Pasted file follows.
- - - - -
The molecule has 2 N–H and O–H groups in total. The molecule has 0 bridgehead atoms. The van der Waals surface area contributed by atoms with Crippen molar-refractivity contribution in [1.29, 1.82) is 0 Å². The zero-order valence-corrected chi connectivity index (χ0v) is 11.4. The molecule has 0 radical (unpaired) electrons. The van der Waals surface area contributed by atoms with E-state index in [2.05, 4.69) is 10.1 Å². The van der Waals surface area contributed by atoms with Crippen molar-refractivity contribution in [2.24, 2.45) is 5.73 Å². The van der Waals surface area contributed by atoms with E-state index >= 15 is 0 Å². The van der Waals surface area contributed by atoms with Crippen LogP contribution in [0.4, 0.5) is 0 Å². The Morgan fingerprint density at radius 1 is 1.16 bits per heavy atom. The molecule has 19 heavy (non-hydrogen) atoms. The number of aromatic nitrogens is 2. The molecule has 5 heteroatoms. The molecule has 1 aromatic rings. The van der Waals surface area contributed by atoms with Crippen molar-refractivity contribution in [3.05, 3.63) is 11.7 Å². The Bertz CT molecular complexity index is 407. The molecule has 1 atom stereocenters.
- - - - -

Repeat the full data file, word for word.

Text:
The molecule has 2 N–H and O–H groups in total. The molecule has 0 bridgehead atoms. The van der Waals surface area contributed by atoms with Crippen molar-refractivity contribution in [1.29, 1.82) is 0 Å². The zero-order valence-corrected chi connectivity index (χ0v) is 11.4. The molecule has 0 radical (unpaired) electrons. The van der Waals surface area contributed by atoms with E-state index in [2.05, 4.69) is 10.1 Å². The van der Waals surface area contributed by atoms with Crippen molar-refractivity contribution in [2.24, 2.45) is 5.73 Å². The van der Waals surface area contributed by atoms with E-state index >= 15 is 0 Å². The van der Waals surface area contributed by atoms with Crippen LogP contribution in [0.4, 0.5) is 0 Å². The Morgan fingerprint density at radius 1 is 1.16 bits per heavy atom. The molecule has 19 heavy (non-hydrogen) atoms. The number of aromatic nitrogens is 2. The molecule has 5 heteroatoms. The molecule has 1 aromatic rings. The van der Waals surface area contributed by atoms with Crippen molar-refractivity contribution in [3.05, 3.63) is 11.7 Å². The Bertz CT molecular complexity index is 407. The molecule has 1 atom stereocenters.